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Lions' Nate Burleson sports his Canadian connection on his sleeve

Detroit Lions wide receiver Nate Burleson during player introductions prior to the game against the San Diego Chargers at Ford Field.


Nate Burleson spent years envisioning the tattoo now inked on his lower leg: an illustration of a Canadian flag sitting on Seattle's Space Needle inscribed with the words "BORN" and "RAISED."

The Detroit Lions wide receiver believes it depicts the roots of his football career, one fostered by his father, Alvin, who was a defensive back for the Calgary Stampeders from 1976 to 1981. The only one of four Seattle-raised sons to be born in Canada during his father's stint in the CFL, Burleson wears the distinction proudly.

Before Burleson takes the field Saturday, when the Lions make their first playoff appearance since 1999 against the New Orleans Saints, he will do just as he does prior to all of his games: call his dad.

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"He speaks honestly with me and won't let me harp on my mistakes. There are certain things I do as a receiver that tip off [defensive backs] and my dad helps me see those things," Burleson said. "I joke around with him, 'Me in my prime versus you in your prime, I'd tear you up Dad.'

"I joke, but I would still give him the nod, because he was the man."

Burleson had 73 catches for 757 yards and three touchdowns this season, as part of the versatile receiving corps helping Lions quarterback Matthew Stafford to a prolific 5,038-yard, 41-touchdown season. Burleson is often considered a stellar decoy for teammate Calvin Johnson, who won the league receiving-yards title with 1,681 (with 16 touchdowns).

Alvin remembers Nate as a small tot, struggling to pick up his Stamps helmet and plop it on his tiny head. In later years, Nate recalls rummaging through Alvin's equipment, wearing it around the house.

"We'd take pictures of our little guys at McMahon Stadium, dragging around gear and trying it on," Alvin said. "Even though all four of our sons were involved in sports, football seemed to be Nate's thing from the beginning. And he feels really proud to have that Canadian connection, too."

Alvin had been an all-Pacific 8 Conference safety at the University of Washington before the Los Angeles Rams selected him 400th overall in the 1976 NFL draft. He didn't make the Rams roster, and landed in Calgary. He was a CFL all-star in 1979.

"I admire my dad's story – when the NFL door closed on him, he went to the CFL and made a great career there, so I knew him as a great Calgary Stampeder," 30-year-old Nate Burleson said. "I'm not sure I would have appreciated football as I do if not for the path he took and how much he truly loved playing the game."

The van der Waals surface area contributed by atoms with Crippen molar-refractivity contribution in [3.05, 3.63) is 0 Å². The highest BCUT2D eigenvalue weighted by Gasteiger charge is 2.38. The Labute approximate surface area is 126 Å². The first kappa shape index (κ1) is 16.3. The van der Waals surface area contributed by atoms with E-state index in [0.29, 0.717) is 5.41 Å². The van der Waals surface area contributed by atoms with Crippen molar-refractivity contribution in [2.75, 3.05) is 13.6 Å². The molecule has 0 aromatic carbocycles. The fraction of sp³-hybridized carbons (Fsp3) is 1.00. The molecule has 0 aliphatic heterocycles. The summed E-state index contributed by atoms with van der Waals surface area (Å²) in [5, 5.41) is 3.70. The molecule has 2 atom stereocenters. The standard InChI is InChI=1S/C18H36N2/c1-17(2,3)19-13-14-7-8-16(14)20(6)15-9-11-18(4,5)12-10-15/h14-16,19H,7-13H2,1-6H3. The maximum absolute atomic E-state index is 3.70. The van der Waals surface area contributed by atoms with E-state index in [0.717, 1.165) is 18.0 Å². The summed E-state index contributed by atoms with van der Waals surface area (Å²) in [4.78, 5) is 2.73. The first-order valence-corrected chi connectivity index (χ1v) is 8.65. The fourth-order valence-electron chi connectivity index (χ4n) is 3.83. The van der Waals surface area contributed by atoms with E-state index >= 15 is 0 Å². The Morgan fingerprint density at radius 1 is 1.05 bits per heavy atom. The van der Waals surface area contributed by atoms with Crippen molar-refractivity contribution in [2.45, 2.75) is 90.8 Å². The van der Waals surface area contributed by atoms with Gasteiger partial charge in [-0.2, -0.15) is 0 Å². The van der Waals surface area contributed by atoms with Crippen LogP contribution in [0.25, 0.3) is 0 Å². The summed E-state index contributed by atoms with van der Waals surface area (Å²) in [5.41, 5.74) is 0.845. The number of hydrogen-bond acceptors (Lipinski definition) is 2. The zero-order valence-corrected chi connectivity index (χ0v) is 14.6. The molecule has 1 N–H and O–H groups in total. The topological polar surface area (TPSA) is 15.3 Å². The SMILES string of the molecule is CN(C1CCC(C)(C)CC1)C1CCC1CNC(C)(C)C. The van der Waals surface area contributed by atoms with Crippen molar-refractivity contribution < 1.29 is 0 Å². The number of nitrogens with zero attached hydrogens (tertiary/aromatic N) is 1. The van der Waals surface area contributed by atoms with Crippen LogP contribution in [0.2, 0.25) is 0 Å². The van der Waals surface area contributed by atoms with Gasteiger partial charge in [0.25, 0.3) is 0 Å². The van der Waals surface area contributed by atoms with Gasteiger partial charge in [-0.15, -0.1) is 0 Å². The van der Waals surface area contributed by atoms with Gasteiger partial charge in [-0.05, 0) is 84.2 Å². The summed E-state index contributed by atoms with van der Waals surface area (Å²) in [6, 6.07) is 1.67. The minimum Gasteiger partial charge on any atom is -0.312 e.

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Burleson's talent for football began to shine late in his high-school career, in the Seattle area. He had a successful career at the University of Nevada, Reno, leading the NCAA in catches in his final season, and was selected by the Minnesota Vikings in the third round of the 2003 NFL draft. After stints with the Vikings and Seattle Seahawks, Burleson landed with the Lions in 2010.

Burleson has three brothers, all elite athletes like their father, and collectively they have been called the first family of Seattle sports.

Alvin Jr., 35, played college football at Washington. Kevin, 32, was a guard in the NBA with the Charlotte Bobcats. The youngest, 26-year-old Lyndale, played pro basketball in Europe after his college career at Nevada. (Kevin and Nate make up the only sibling duo besides Cris and Butch Carter to have had one brother in the NBA and another in the NFL.)

The Burleson household was – and still is – full of heated competitions among the brothers and their dad, whether it was pickup basketball, sit-ups, push-ups or bench-pressing contests (in which Alvin Sr. has managed to dominate, even now at 57).

The light-hearted Burleson admits he gets his vocal character from his dad, and his sense of brotherhood from the family. He has jokingly has dubbed himself "Recepticon," keeping with Johnson's Transformers-themed nickname, "Megatron."

"Nate takes over that vocal role – he gets us up before the game," Johnson said. "Nate gets guys going with words. He's good at that."

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Sports reporter

Based in Toronto, Rachel Brady writes on a number of sports for The Globe and Mail, including football, tennis and women's hockey. More

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